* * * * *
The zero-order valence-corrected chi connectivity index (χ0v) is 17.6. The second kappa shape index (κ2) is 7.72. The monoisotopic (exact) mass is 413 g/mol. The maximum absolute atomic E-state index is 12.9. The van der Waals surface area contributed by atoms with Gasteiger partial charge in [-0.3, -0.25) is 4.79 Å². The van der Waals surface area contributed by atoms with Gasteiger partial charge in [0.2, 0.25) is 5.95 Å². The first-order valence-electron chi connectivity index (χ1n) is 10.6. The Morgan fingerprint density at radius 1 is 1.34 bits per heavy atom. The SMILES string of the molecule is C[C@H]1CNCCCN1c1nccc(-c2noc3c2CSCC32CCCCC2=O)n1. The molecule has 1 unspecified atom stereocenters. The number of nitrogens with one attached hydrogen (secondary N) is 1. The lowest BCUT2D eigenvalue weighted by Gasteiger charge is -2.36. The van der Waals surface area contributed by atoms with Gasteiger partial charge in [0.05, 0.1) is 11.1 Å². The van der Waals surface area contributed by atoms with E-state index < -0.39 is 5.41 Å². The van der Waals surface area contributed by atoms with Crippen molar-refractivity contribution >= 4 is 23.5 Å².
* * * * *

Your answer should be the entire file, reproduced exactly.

The zero-order valence-corrected chi connectivity index (χ0v) is 17.6. The second kappa shape index (κ2) is 7.72. The monoisotopic (exact) mass is 413 g/mol. The maximum absolute atomic E-state index is 12.9. The van der Waals surface area contributed by atoms with Gasteiger partial charge in [-0.3, -0.25) is 4.79 Å². The van der Waals surface area contributed by atoms with Gasteiger partial charge in [0.2, 0.25) is 5.95 Å². The first-order valence-electron chi connectivity index (χ1n) is 10.6. The Morgan fingerprint density at radius 1 is 1.34 bits per heavy atom. The SMILES string of the molecule is C[C@H]1CNCCCN1c1nccc(-c2noc3c2CSCC32CCCCC2=O)n1. The molecule has 1 unspecified atom stereocenters. The number of nitrogens with one attached hydrogen (secondary N) is 1. The lowest BCUT2D eigenvalue weighted by Gasteiger charge is -2.36. The van der Waals surface area contributed by atoms with Gasteiger partial charge in [0.05, 0.1) is 11.1 Å². The van der Waals surface area contributed by atoms with E-state index < -0.39 is 5.41 Å². The van der Waals surface area contributed by atoms with Crippen molar-refractivity contribution >= 4 is 23.5 Å².